Finished episodes of television dramas – particularly those produced in the US and the UK – continue to sell around the world.
But the move for many international broadcasters, such as those in Scandinavia and Eastern Europe, to air more homegrown series is generating greater interest in scripted formats.
It is such a trend that has led to BBC Worldwide to trumpet the success of the Russian adaptation of BBC time travel crime drama Life on Mars.
Called Dark Side of the Moon (apparently David Bowie wasn’t popular in 1970s Russia, but Pink Floyd were), it transports no-nonsense police officer Gene Hunt to Soviet-era Russia.
Channel One in Russia airs the series, which is produced by Alexander Tsekalo and Ruslan Sorokin. BBC Worldwide’s Duncan Cooper, exec producer of formats and local production, also worked alongside production company Sreda to ensure the adaptation is as close to the original as possible while ensuring it is suitable for a local audience.
Some changes had to be made in the transition, however, such as replacing the iconic Audi Quattro with Moscvich and toning down the character of Hunt in the Russian series.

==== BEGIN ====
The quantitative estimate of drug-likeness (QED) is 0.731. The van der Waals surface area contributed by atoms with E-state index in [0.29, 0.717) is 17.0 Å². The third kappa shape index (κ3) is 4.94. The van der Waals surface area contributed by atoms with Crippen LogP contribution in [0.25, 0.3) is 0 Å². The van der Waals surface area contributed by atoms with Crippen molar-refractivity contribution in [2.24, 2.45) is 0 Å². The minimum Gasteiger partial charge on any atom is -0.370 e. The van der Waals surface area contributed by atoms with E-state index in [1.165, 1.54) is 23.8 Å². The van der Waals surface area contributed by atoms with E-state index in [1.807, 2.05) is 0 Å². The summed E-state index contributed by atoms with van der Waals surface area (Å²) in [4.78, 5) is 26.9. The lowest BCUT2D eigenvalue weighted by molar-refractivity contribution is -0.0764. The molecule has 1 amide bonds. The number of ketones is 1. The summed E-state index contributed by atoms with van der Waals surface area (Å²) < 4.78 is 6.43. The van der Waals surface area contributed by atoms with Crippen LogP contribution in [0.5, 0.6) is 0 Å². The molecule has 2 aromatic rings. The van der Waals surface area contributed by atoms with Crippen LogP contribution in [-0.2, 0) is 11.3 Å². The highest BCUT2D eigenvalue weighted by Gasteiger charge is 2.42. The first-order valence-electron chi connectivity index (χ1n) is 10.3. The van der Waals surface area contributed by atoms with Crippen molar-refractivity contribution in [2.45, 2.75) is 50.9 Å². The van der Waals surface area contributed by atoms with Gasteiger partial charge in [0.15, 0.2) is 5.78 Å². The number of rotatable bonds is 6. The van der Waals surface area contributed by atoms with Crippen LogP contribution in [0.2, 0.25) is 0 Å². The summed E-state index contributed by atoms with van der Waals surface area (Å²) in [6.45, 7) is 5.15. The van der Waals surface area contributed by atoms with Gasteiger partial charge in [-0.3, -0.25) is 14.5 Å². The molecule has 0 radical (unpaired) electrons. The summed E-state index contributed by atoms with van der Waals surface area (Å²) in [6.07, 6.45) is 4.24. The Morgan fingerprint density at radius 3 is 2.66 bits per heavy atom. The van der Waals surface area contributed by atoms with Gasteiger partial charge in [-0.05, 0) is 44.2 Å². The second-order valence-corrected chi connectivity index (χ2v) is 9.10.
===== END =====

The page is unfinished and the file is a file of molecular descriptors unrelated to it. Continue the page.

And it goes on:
Sony Pictures Television already has a rich tradition in sending its scripted series oversees, predominantly comedies such as Married with Children and Everybody Loves Raymond. FremantleMedia are also trying to exploit their US properties on the international market.
So where previously sales of series were made, now distributors are finding more opportunities to pitch their scripted formats and build international productions such as Dark Side of the Moon.
Life on Mars was originally produced by Kudos Film and Television for BBC One.
Here’s a trailer for Dark Side of the Moon from the BBC Worldwide blog site: